LETTERS TO THE EDITOR, March 6: Home care changes
Home Care changes
I AM writing in response to a letter written by Judith Melville on March 4, titled 'Home scare'.
I want to reassure Judith and your readers that the NSW Government is transferring the Home Care Service of NSW to the non-government sector to ensure its ongoing sustainability under Commonwealth reforms to the disability and aged care sectors - this is absolutely not a money making exercise.
The Minister for Disability Services and Ageing, John Ajaka assures me that the government's highest priority is to ensure that the new operator of Home Care will continue providing the same high quality services to existing clients without disruption.
The expression of interest process closed last week and following consideration of the responses received, a number of proponents will be invited to participate in the next phase of the transfer process, which government expects to be completed later in the year.
Through the tender process, the NSW Government will be taking many issues under consideration before a final decision is made, particularly around Aboriginal and cultural sensitivities to ensure that Home Care remains responsive to all communities.
Chris Gulaptis, Member for Clarence
I'M really befuddled, as someone who has been to Jakarta I've seen the debilitating poverty and horrific environments that so many Indonesian s live with day to day.
In the middle of the city of Jakarta, which is built around a river delta with lots of rivulets, there's massive multi-million dollar high rise buildings, and highways that run either side of these rivulets.
Expensive cars with chauffeurs/drivers whiz along these roads, with every available space between them taken up my small motorbikes, more often than not being ridden by entire families, three or four people perched on a 250cc motorcycle, and they're the lucky ones.
In the middle of all this on the banks of the rivulets are whole communities living in squalor, drinking water from these rivulets, the very same water that they use to wash their clothes, bathe themselves, urinate and defecate in.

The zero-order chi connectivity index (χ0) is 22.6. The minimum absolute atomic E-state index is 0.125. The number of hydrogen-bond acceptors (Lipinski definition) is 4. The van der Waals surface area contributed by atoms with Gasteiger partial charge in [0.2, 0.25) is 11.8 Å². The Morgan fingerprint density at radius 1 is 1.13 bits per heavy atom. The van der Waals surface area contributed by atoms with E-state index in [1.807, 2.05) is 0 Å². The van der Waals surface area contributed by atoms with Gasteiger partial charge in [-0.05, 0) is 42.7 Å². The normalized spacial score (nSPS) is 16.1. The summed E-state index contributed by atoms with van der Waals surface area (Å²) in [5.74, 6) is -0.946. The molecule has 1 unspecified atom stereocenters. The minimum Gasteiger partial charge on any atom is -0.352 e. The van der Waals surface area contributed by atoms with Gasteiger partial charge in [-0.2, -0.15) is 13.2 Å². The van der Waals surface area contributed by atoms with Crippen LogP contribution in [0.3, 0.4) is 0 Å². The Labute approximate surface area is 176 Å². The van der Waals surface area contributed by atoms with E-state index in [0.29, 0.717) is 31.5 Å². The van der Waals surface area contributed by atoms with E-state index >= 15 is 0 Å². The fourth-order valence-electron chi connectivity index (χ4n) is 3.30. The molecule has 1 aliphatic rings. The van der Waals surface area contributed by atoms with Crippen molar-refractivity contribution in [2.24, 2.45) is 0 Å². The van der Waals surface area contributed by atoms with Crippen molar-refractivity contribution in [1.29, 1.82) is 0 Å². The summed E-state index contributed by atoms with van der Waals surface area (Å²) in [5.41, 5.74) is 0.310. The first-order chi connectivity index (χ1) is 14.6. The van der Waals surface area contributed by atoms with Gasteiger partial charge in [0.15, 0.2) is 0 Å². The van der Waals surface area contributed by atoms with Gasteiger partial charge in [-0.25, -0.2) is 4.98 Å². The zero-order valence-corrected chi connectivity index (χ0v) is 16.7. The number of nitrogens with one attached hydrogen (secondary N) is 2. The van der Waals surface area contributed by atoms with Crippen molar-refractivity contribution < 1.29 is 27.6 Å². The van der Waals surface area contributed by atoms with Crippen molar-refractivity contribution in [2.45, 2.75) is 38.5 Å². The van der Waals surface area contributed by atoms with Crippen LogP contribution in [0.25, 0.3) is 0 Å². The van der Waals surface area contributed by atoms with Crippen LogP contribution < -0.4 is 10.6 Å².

Their homes are ramshackle constructions, of the most heartbreaking nature.
Yet, we've an Indonesian president who is spending millions of dollars on sanctioned murders while his own people starve and live in the most horrific circumstances.
Where's the compassion there?
Isn't that level of horrific poverty one of the major reasons that so many Indonesians need to engage in crime in order to survive, often narcotic-related crime?
Wouldn't the Indonesian president be more successful in eradicating the narcotic crime in his own back yard if he took the money he seems happy to throw at the sanctioned murders and used it to raise the standard of living for his own people?
Ursula Tunks, South Grafton
IF Australia agrees to sign the Trans Pacific Partnership Agreement within the next month, which the Abbott Government is hell bent on doing, the Aged Pensioners of this country will be screwed as far as the costs of their medical prescriptions are concerned, as all prescriptions will be increased to be sold at the American rates.
This must never get off the ground as it is another case of those with money being able to survive while our aged pensioners go without, and in many cases die from being unable to afford to pay for the correct medications.
This is not the Australian way.
Bruce Apps, Townsend